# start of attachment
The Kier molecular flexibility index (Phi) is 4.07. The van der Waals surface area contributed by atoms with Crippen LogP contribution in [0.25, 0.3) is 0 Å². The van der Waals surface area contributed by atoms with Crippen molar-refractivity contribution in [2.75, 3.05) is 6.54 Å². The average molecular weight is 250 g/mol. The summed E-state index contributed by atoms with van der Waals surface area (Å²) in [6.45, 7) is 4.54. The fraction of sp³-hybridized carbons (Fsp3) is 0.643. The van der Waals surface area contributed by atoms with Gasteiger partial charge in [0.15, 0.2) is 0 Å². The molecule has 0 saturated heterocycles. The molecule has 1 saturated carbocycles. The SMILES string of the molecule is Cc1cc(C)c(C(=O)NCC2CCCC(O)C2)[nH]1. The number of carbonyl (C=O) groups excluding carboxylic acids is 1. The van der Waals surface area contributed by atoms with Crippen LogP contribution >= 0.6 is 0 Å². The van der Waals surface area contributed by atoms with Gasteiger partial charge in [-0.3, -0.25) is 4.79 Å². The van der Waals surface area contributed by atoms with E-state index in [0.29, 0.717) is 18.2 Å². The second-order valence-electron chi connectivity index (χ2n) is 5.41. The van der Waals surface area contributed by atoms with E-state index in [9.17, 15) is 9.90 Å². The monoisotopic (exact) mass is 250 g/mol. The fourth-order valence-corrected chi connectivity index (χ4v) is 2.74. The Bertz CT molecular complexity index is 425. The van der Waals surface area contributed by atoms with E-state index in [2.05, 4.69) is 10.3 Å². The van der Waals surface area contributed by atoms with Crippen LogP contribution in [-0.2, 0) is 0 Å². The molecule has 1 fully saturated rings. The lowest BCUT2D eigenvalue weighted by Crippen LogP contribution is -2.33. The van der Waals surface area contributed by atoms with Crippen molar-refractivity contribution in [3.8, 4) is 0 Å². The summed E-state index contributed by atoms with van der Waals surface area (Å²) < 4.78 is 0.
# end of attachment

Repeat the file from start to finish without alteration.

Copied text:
The Kier molecular flexibility index (Phi) is 4.07. The van der Waals surface area contributed by atoms with Crippen LogP contribution in [0.25, 0.3) is 0 Å². The van der Waals surface area contributed by atoms with Crippen molar-refractivity contribution in [2.75, 3.05) is 6.54 Å². The average molecular weight is 250 g/mol. The summed E-state index contributed by atoms with van der Waals surface area (Å²) in [6.45, 7) is 4.54. The fraction of sp³-hybridized carbons (Fsp3) is 0.643. The van der Waals surface area contributed by atoms with Gasteiger partial charge in [0.15, 0.2) is 0 Å². The molecule has 0 saturated heterocycles. The molecule has 1 saturated carbocycles. The SMILES string of the molecule is Cc1cc(C)c(C(=O)NCC2CCCC(O)C2)[nH]1. The number of carbonyl (C=O) groups excluding carboxylic acids is 1. The van der Waals surface area contributed by atoms with Crippen LogP contribution >= 0.6 is 0 Å². The van der Waals surface area contributed by atoms with Gasteiger partial charge in [-0.3, -0.25) is 4.79 Å². The van der Waals surface area contributed by atoms with E-state index in [0.29, 0.717) is 18.2 Å². The second-order valence-electron chi connectivity index (χ2n) is 5.41. The van der Waals surface area contributed by atoms with E-state index in [9.17, 15) is 9.90 Å². The monoisotopic (exact) mass is 250 g/mol. The fourth-order valence-corrected chi connectivity index (χ4v) is 2.74. The Bertz CT molecular complexity index is 425. The van der Waals surface area contributed by atoms with E-state index in [2.05, 4.69) is 10.3 Å². The van der Waals surface area contributed by atoms with Crippen LogP contribution in [-0.2, 0) is 0 Å². The molecule has 1 fully saturated rings. The lowest BCUT2D eigenvalue weighted by Crippen LogP contribution is -2.33. The van der Waals surface area contributed by atoms with Crippen molar-refractivity contribution in [3.8, 4) is 0 Å². The summed E-state index contributed by atoms with van der Waals surface area (Å²) < 4.78 is 0.